What I do when I quickly capture some audio and need to get it into a different machine, mostly for web conferencing reasons, is do the following on the "microphone machine":

ffmpeg \
  -f alsa -channels 1  -sample_rate 24000 -i pipewire \
  -f mpegts -max_packet_size 1024 \
  -c:a libopus -b:a 64k -vbr off -packet_loss 10 -fec on \
  udp://127.0.0.1:1234

let's take that apart:

  • ffmpeg: the program we're running, FFmpeg. Pretty much the standard transcoding/streaming/decoding solution on most platforms.

input options:

  • -f alsa: the input type ("format") is alsa, i.e. we're grabbing sound from the alsa sound system
  • -channels 1: optional I only want mono sound. Omit to use whatever your sound device gives you (probably stereo?), or set to different value if you want to specifically want to capture a different number of channels
  • -sample_rate 24000: optional I'm mostly concerned with speech in which case a 24 kHz sampling rate is much more than enough for excellent audio quality (I'm not a bat, my voice doesn't go much above 1.2 kHz…).
  • -i pipewire: capture from the pipewire ALSA device. In your case, plughw:3,0, it seems. (check available capture devices with arecord -L)

output format options:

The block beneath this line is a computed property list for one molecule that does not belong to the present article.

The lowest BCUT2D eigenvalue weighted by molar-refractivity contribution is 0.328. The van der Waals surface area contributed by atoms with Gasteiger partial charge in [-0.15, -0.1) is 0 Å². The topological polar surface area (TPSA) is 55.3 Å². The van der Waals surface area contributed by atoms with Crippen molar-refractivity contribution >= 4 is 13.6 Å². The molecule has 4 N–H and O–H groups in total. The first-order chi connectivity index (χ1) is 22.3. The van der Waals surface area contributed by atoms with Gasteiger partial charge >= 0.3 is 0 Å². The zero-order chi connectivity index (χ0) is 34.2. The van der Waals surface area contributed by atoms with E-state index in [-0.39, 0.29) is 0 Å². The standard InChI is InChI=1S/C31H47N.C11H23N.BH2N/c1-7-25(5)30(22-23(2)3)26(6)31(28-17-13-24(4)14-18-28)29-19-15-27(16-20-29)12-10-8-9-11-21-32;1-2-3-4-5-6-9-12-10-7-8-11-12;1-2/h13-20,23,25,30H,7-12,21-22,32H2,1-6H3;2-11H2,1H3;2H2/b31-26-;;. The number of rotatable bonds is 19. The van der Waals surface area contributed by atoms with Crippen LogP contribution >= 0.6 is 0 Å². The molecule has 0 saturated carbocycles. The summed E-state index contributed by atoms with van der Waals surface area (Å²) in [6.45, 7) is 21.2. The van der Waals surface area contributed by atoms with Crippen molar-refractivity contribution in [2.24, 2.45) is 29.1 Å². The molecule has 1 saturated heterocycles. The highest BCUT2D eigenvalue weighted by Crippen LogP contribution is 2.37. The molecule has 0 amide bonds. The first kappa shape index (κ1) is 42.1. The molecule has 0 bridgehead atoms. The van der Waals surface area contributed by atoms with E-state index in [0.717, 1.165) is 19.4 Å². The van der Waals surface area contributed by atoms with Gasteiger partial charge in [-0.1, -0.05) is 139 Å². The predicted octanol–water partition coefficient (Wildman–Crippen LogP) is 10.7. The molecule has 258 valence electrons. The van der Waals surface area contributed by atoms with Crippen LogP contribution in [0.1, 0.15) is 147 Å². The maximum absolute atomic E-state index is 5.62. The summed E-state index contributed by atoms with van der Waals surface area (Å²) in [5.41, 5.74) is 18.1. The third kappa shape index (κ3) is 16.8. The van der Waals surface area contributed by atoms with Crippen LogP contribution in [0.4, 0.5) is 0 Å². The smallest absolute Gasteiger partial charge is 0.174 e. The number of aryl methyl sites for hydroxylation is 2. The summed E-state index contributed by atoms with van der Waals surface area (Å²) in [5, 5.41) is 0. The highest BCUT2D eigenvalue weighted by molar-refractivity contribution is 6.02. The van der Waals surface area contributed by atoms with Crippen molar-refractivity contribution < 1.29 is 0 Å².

• -f mpegts: after -i we're done with describing the input, so this -f describes the output format. We're streaming MPEG transport stream.
  • -max_packet_size 1024: optional we force the streamer to emit a packet every 1024 bytes. That limits transmit-side latency

audio codec options: optional

  • -c:a libopus: optional c is short for codec, a for audio, and here we use the libopus` encoder. OPUS is a mature, web-standard audio encoder with low-complexity and with high-quality settings.
  • -b:a 64k: optional, but we're setting the encoded bitrate to 64kb/s. That's fairly high-quality, but pretty OK in compute power (think 5% to 20% of one core, at most)
  • -vbr off: optional Force constant (as opposed to variable` bitrate). This makes sense if you plan to stream over a limited-bandwidth link and can't have encoding having short spikes of high rate. Omit on LAN.
  • -packet_loss 10: optional set up the redundancy in packets such that it's OK if 1 in 10 packets gets lost. Makes this robust on connections with occasional packet drops, like some internet connections, some wireless connections etc. Omit on LAN.
  • -fec on: optional after having set the redundancy amount, we also want to actually enable sending of this redunandy for forward error correction purposes. Only makes sense with -packet_loss > 0.

output options: